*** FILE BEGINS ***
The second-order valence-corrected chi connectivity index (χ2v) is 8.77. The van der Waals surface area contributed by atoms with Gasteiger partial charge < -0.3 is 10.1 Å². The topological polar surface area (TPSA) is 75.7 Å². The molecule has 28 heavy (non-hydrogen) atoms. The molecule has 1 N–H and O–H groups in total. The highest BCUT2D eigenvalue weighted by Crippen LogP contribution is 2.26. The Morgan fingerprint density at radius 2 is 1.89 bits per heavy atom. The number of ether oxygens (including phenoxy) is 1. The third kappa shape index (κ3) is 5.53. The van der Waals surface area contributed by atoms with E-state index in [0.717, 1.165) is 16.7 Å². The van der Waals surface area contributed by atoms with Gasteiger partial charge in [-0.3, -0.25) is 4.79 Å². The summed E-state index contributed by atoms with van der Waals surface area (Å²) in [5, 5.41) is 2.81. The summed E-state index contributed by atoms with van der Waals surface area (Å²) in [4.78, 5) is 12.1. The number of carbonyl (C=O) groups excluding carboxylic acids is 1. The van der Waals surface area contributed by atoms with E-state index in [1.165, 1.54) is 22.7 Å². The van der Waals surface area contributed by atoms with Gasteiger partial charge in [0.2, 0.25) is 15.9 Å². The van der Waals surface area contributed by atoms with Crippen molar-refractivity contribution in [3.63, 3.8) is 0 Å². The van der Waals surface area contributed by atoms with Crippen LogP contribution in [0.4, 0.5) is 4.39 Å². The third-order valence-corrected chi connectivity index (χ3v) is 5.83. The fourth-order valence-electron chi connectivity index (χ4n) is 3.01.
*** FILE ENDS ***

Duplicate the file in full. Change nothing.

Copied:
The second-order valence-corrected chi connectivity index (χ2v) is 8.77. The van der Waals surface area contributed by atoms with Gasteiger partial charge < -0.3 is 10.1 Å². The topological polar surface area (TPSA) is 75.7 Å². The molecule has 28 heavy (non-hydrogen) atoms. The molecule has 1 N–H and O–H groups in total. The highest BCUT2D eigenvalue weighted by Crippen LogP contribution is 2.26. The Morgan fingerprint density at radius 2 is 1.89 bits per heavy atom. The number of ether oxygens (including phenoxy) is 1. The third kappa shape index (κ3) is 5.53. The van der Waals surface area contributed by atoms with E-state index in [0.717, 1.165) is 16.7 Å². The van der Waals surface area contributed by atoms with Gasteiger partial charge in [-0.3, -0.25) is 4.79 Å². The summed E-state index contributed by atoms with van der Waals surface area (Å²) in [5, 5.41) is 2.81. The summed E-state index contributed by atoms with van der Waals surface area (Å²) in [4.78, 5) is 12.1. The number of carbonyl (C=O) groups excluding carboxylic acids is 1. The van der Waals surface area contributed by atoms with E-state index in [1.165, 1.54) is 22.7 Å². The van der Waals surface area contributed by atoms with Gasteiger partial charge in [0.2, 0.25) is 15.9 Å². The van der Waals surface area contributed by atoms with Crippen molar-refractivity contribution in [3.63, 3.8) is 0 Å². The van der Waals surface area contributed by atoms with Crippen LogP contribution in [0.4, 0.5) is 4.39 Å². The third-order valence-corrected chi connectivity index (χ3v) is 5.83. The fourth-order valence-electron chi connectivity index (χ4n) is 3.01.